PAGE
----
Managing Employee Leave Requests
Every employee will eventually request some type of leave. Whether it’s a short vacation, a few sick days or an extended leave covered under FMLA, understanding the different leaves of absence and having provisions in place for handling them will improve attendance rates and employee morale company-wide.
Different Types of Leave
What are the fundamental differences between the different types of leave? Some types of leave are covered under federal or state laws and must be given reasonable or absolute acceptance within a company’s attendance policy. Others are optional considerations given to employees based on an individual business’ attendance needs. Here are some examples outlining common types of requested leave:
- Vacation days – Sometimes referred to as “personal days” vacation days cover anything that doesn’t fall into another type of leave request. Taking the day off to recover from a particularly busy period of work, leaving for a week to visit family or leaving work to attend to personal matters are all examples of personal days. It’s up to each individual company or division to decide if these days come with or without pay unless state law says otherwise.
- Sick Leave – Any absence due to an illness or injury. These are sometimes grouped with personal days; other times they are given their own separate tally within an employees’ individual attendance record.
- FMLA – The Family and Medical Leave Act covers a variety of situations related to employee absences. The federal law has different provisions for how pay should be handled depending on the type of leave and state laws may have their own additional requirements as well. Maternal leave is an example of an FMLA-related absence. It’s important to stay up-to-date on the ever-changing FMLA laws to ensure compliance and avoid federal penalties.
- Other Federal and State Required Leave – There are a number of other laws covering leaves of absence that must be given provisions by a company’s attendance plan. Jury duty is an example of a short absence required by law. The Uniformed Services Employment and Reemployment Rights Act, or USERRA, is an example of an extended leave of absence required by federal law. Keeping up on these and other laws on the federal and state levels will ensure businesses don’t face fines or penalties by being in non-compliance with these regulations.
When being given paid leave employees are usually limited by a set number of days or hours they have accrued over the past year(s). Having a clear and easily accessible set of rules and procedures for both requesting and going on various types of leave will help employees to stay in compliance with each business’ individual attendance policy.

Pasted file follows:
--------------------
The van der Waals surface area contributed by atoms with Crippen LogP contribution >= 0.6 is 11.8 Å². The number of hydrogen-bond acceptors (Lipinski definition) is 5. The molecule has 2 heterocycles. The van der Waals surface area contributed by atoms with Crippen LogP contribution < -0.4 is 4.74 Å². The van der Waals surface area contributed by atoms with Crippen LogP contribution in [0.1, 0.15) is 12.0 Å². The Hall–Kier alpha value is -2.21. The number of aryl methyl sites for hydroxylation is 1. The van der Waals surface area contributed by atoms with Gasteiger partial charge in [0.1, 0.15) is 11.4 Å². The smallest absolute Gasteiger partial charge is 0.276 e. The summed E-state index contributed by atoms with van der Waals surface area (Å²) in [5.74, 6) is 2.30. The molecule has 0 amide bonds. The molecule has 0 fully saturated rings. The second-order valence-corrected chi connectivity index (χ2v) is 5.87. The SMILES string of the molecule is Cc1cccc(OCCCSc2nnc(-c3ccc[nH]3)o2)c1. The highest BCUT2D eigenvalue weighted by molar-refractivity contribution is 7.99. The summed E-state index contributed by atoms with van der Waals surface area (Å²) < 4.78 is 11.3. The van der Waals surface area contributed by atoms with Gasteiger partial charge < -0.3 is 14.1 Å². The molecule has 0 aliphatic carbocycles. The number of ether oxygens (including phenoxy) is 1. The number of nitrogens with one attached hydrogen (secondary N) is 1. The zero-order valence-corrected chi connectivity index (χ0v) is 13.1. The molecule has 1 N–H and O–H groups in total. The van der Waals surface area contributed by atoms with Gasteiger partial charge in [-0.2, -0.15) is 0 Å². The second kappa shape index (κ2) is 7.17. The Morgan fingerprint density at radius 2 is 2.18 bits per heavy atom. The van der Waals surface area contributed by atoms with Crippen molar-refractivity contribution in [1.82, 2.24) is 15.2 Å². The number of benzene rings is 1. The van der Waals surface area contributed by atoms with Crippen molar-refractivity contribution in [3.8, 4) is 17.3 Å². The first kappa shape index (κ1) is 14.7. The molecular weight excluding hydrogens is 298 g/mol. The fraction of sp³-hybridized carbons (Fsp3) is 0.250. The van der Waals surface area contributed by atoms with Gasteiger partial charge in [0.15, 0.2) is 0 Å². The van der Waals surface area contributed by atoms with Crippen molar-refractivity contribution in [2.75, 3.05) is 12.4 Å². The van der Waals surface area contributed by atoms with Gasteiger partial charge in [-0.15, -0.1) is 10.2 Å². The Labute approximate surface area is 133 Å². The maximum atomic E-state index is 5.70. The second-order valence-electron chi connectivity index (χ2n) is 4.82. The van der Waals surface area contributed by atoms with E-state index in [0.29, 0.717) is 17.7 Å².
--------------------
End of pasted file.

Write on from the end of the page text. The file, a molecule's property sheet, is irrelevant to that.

Ways to Manage Employee Leave Requests
There are a number of ways to manage leaves of absence within a business. Choosing a method that works is up to each individual business and their unique attendance needs. In general, most methods of tracking can fall within two categories:
- Manual Tracking – Leave requests are made, recorded and tallied by hand then either given written documentation or inputted into a spreadsheet or database. When using a spreadsheet or database some of the calculations can be automated, but the majority of the work is tracked and counted by hand. Requests are usually made in person or sent via an internal messaging system within the company. This is the most time-consuming and error-prone method.
- Automated Tracking with Software – Tracking is done with an intelligent software system specifically designed to manage attendance policy such as the absence management software provided by Advance Systems Incorporated. Employee leave requests are made within an employees’ personal attendance control panel. These requests are then sent to a managers application dashboard for approval. Once a leave of absence has been approved and taken, the system will automatically deduct the number of days from that employees’ attendance profile. Accrued vacation and sick days are automatically tallied based on set criteria for vacation accrual. Individual attendance codes can be assigned for each unique type of absence and there are an unlimited number of available codes to configure within the system. Attendance totals are tracked and tallied without the need for additional input. Employees are provided with an overview of their individual attendance records and managers can view these records along with company or section-wide statistics for overall attendance. Almost all of the tracking itself is done by the software with minimal input required. This is by far the most cost-efficient, accurate and easy way to manage an attendance policy.
Including Leaves of Absence in an Attendance Policy
Providing clear guidelines for leaves of absence is an important part of any attendance policy. Regardless of whether absences are given paid or unpaid time-off, an outline of how these days can be requested and taken when needed will help keep things running smoothly in a busy business environment. Even if a business does not allow vacation or sick days at all, this should be clearly stated within the attendance policy itself to ensure employees understand that this isn’t allowed. To help manage this policy, consider implementing a software system specifically designed to for this purpose. Keeping a consistent and easy-to-follow attendance policy will help to ensure employee compliance and attendance.